Despite the nascent technologies and web startups on the Web, one thing we’ve lacked in the recent past was rich and beautiful web typography.
Though we have so many typefaces to choose from, we could only use a specific set of regular fonts installed and supported by most computers — these fonts were collectively known as Web-safe fonts.
While most people will agree that design is an important factor in building a high-traffic website or blog, there are countless examples on the contrary.
How is it that some sites are able to become massively popular despite their pedestrian or lackluster designs? And, perhaps a better question is: Could those sites be even more popular with an improved design?
Negative space is often misunderstood as a tool to implement in certain designs that call for a simple aesthetic.
However, it is in fact something you should pay attention to and carefully structure in every design you create.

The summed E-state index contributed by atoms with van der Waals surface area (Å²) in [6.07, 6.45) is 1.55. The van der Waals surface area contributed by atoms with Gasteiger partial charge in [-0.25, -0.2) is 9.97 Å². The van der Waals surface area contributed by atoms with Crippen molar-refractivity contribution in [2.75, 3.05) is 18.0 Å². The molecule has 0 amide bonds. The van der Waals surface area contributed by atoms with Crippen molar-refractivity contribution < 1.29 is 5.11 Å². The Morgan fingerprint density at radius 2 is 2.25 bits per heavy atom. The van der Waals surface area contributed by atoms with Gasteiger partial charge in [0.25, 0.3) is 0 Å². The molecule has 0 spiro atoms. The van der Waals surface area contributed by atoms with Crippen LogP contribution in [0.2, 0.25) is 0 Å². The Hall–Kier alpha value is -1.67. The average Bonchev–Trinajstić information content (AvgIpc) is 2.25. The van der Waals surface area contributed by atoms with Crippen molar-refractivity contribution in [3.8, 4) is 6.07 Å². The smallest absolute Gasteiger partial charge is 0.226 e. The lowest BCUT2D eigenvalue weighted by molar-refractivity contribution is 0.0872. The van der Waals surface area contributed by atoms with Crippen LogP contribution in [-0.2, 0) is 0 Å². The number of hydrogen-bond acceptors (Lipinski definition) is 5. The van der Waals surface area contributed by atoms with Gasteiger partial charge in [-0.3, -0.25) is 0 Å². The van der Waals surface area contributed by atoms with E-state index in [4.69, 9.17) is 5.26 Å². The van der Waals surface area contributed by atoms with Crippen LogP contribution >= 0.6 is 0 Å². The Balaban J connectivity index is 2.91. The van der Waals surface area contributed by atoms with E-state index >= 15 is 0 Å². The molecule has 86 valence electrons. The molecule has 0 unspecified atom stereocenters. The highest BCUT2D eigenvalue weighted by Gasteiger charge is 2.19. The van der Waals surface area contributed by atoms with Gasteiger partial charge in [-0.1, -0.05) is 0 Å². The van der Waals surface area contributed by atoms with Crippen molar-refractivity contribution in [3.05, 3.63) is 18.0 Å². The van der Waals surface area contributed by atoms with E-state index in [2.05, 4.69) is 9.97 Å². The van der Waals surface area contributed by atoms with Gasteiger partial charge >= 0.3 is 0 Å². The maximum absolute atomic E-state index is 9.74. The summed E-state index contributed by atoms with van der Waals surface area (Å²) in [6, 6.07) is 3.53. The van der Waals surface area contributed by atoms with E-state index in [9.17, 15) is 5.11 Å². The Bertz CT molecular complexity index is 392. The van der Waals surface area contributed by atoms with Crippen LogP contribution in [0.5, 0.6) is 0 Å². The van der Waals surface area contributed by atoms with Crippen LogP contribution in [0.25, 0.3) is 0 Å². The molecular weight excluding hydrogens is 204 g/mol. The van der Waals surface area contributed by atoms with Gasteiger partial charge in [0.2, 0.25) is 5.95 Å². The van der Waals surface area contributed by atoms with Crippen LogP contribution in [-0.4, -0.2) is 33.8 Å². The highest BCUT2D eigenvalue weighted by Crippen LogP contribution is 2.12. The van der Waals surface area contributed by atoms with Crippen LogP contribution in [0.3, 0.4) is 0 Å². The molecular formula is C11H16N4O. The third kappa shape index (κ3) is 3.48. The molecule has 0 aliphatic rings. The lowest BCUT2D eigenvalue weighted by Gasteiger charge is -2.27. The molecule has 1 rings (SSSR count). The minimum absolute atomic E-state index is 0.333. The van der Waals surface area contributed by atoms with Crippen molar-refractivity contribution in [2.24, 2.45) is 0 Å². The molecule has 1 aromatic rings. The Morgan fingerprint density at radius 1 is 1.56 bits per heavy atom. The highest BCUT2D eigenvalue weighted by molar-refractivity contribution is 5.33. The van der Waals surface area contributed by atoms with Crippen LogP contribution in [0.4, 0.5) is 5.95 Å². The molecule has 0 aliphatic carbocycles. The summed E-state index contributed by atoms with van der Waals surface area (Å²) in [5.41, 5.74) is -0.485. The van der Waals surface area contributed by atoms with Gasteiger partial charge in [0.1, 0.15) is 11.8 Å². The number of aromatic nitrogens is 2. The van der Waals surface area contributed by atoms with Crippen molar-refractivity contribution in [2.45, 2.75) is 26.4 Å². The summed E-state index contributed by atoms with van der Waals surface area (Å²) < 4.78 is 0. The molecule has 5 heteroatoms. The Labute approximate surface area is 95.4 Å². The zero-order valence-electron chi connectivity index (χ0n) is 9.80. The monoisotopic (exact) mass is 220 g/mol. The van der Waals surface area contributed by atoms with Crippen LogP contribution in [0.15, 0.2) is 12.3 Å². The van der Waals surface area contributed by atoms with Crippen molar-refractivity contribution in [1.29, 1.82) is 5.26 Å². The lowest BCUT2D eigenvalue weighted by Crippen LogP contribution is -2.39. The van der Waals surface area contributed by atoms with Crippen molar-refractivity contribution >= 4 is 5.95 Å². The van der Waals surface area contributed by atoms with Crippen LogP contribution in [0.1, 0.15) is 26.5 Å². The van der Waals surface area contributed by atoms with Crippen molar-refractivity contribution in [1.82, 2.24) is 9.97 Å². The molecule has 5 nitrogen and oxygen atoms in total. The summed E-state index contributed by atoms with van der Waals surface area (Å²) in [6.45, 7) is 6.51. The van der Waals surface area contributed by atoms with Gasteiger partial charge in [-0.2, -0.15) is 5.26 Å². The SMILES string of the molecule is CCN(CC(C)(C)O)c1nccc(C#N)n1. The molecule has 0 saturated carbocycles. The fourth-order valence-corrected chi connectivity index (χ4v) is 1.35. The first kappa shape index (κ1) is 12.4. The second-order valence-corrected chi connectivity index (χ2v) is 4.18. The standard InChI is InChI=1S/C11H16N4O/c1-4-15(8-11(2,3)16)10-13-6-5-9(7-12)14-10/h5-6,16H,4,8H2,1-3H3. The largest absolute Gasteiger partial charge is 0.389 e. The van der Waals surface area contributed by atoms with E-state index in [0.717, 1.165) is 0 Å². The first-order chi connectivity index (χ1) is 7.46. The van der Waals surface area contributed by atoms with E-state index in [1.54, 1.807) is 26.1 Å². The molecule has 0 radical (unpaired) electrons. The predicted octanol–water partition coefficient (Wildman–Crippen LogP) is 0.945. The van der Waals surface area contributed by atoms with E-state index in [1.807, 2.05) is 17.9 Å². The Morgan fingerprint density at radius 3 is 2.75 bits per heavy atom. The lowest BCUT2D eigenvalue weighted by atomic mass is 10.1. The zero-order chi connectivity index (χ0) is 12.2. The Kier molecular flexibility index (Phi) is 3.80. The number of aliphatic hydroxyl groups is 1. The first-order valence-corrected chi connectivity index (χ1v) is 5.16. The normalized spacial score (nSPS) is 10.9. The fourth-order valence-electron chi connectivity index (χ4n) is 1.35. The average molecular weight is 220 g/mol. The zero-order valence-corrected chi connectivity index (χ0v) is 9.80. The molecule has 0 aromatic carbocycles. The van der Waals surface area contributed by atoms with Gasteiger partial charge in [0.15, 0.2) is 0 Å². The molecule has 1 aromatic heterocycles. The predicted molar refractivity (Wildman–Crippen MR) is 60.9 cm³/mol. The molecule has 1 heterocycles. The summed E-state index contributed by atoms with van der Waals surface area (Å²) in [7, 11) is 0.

One of the biggest challenges that online businesses face today is maintaining relevance in the eyes of the search engines, especially Google. With Google controlling more than 90% of the search traffic in the US alone, it’s not surprising that the most important goal of any web-based marketing strategy is to be number one in Google.
Typography is an integral part of design. Think of all the different uses of typography on the web, from large headlines and bold blocks of text to smaller-sized text in body copy, and you’ll soon realize that not only is it a crucial part of a web design, but that it’s a pure combination of art and science.
Take a look at some of the biggest sites out there today that are showcasing top-notch designs. It’s very likely they’ve used a grid of some sort. Grids enable stability and structure in a web layout, giving the designer a logical template to build the site on.
Grids don’t mean you have to have a boring design. A good designer will apply the fundamental rules of using grid-based layouts but also knows how to break these rules properly.
When it comes to expanding per-project revenue, service businesses are at an immediate disadvantage. As our "product" is essentially our time, increasing income on a per-project basis almost always comes with extra work and an increased time commitment. Office hours increase, personal time slips away, and before we know it, the "extra" $300 weekly income has turned into little more than lost time.